Of the drawings:

Fig. l is a diagrammatic showing of a form of process control which includes the present invention; and

Fig. 2 is a showing of a portion of the amplifier which may be used in the apparatus shown in Fig. 1.

Referring to Fig. l, the numeral 10 represents a furnace whose temperature is to be controlled. Sensing the temperature within the furnace 10 is a sensing element 11 which may be of the thermal fill type which is connected to a suitable spiral 12. The spiral 12 has an output connection 13 which will produce a desired controlling action in the controller of the present apparatus. The controller defined by the apparatus inside of the dotted line enclosure 15 is effective to respond to the input signal from the spiral 12 and produce an output controlling action which will be effective to drive a motor 16 which may be a part of a fuel flow control valve 17 which is positioned in a fuel supply conduit 18 on the input to the furnace 10.

The general controlling action of the apparatus thus far set forth is that temperature variations in the furnace 10 detected by the sensing element 11 will introduce an unbalance into the controller 15. The controller will in turn produce an output controlling signal for the motor 16 which will apply a corrective action by way of the valve 17 to the fuel flowing into the furnace 10 so that the furnace temperature may be brought back to the desired value.

The electrical controller 15 is basically the same as the electrical controller disclosed and claimed in my copending application entitled Electric Proportioning Control Apparatus 'With Automatic Reset, Serial No. 160,158, filed May 5, 1950, now Patent No. 2,694,169, November 9, 1954. Reference should be had to this copending application for details of the basic electrical circuit as well as the associated amplifiers. The controller 15 comprises a pair of network sections 20 and 21. The network section 20 is the proportioning section while the network 21 is the reset section. The section 20 comprises an input potentiometer slidewire 22 having an associated slider 23 which is arranged to be positioned by the connection 13 from the spiral 12. Section 20 also includes a followup or rebalancing slidewire resistor 24 having an associated slider 25 which is arranged to be positionedby the output action of the control motor 16. Power is supplied to the section 20 by way of a transformer 27 having a primary winding 28 and a secondary winding 29 which is tapped and grounded at 30. Connected between the slider 23 and tap 30 is an adjustable resistor 31 which may serve as a manual means of adjusting the proportional band of the controller. Also in the series connection is a resistor 32 which has a temperature sensitive resistor '33 connected in parallel therewith. The temperature sensitive resistor 33 is adapted to be heated by a heater resistor 34. Also present is an ambient temperature compensating resistor 35.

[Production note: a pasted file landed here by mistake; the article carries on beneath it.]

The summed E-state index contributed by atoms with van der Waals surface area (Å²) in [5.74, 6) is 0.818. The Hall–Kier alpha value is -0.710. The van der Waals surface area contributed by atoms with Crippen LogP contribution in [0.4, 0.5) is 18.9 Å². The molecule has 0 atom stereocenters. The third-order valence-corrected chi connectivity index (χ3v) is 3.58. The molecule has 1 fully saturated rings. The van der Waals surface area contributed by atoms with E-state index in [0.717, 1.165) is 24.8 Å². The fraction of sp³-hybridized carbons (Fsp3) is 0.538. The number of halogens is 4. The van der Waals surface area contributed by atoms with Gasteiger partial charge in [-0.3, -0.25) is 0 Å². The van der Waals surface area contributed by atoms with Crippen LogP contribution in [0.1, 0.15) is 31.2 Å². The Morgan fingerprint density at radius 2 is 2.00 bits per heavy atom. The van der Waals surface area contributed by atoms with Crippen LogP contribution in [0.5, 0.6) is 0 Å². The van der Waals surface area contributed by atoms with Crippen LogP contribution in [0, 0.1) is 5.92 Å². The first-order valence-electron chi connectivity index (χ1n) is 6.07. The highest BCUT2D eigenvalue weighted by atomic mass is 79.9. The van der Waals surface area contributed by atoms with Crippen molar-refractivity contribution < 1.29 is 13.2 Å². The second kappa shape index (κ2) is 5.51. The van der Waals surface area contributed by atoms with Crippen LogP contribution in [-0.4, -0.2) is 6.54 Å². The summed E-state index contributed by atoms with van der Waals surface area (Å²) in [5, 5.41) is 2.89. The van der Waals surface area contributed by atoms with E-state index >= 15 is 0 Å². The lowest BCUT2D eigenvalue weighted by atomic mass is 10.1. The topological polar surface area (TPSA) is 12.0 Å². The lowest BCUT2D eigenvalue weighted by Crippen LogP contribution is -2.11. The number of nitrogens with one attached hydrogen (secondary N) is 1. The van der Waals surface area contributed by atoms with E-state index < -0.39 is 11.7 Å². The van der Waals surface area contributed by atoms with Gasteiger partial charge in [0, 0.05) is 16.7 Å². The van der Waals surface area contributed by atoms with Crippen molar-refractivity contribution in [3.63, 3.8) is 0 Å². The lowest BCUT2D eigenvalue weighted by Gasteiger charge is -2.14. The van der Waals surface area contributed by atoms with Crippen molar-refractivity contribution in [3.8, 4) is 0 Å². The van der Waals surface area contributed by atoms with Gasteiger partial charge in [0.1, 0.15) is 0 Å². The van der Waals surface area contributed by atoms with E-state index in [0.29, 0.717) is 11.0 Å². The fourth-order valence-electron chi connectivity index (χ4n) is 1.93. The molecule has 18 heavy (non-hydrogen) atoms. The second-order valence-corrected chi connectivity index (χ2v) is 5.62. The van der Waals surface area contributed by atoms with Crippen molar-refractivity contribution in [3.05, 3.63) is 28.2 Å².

The network section 21 comprises a pair of temperature sensitive resistors .40 and '41 which are arranged to be heated by a pair of cooperating heaters 42 and 43 respectively. Also included in the section 21 are a pair of fixed resistors 44 and 45. Power is supplied to the section 21 by way of a suitable power transformer 46 having a primary winding 47 and a secondary winding 48 which is tapped at 49.

A pair ofresistors 50 and 51 provide a voltage divider across the outputs of thetwo sections 29 and 21 and provide a connection point for a potentiometer slidewire resistor 52 which is connected to the input of an amplifier 53. The output of the amplifier 53 is arranged to supply a driving signal for the motor 16 by way of the output leads 55, 56, and 57. A pair of conductors 58 and 59 also provide an output signal from the amplifier 53 for the heater 34.

A reset amplifier 66 is also provided and this amplifier is arranged to supply power to the heaters 42 and 43 by way of the conductors 62 and 63 respectively.

Before considering the operation of Fig. 1, reference will be had to Fig. 2 to consider the output details of the amplifier 53. The output portion of the amplifier will be seen to comprise a pair of triodes 65 and 66 which are connected as a phase discriminator circuit which will be effective to cause the operation of a pair of relays 67 and 68 in accordance with the phasing of the alternating current applied to the input of the triodes 65 and 66 by way of input lead 69. The relay 67 has a suitable bypass condenser '79 connected in parallel therewith while the relay coil 68 has a condenser 71 connected in parallel therewith. Power is supplied to the triodes 65 and 66 by way of a transformer 72 having a primary winding 73 and a secondary winding 74 which is center tapped at 75. A resistor 76 having a condenser 77 connected in parallel therewith is connected between the tap 75 and the cathodes of the triodes 65 and 66. A resistor '78 is connected between the input terminal 69 and the cathodes of the devices 65 and 66.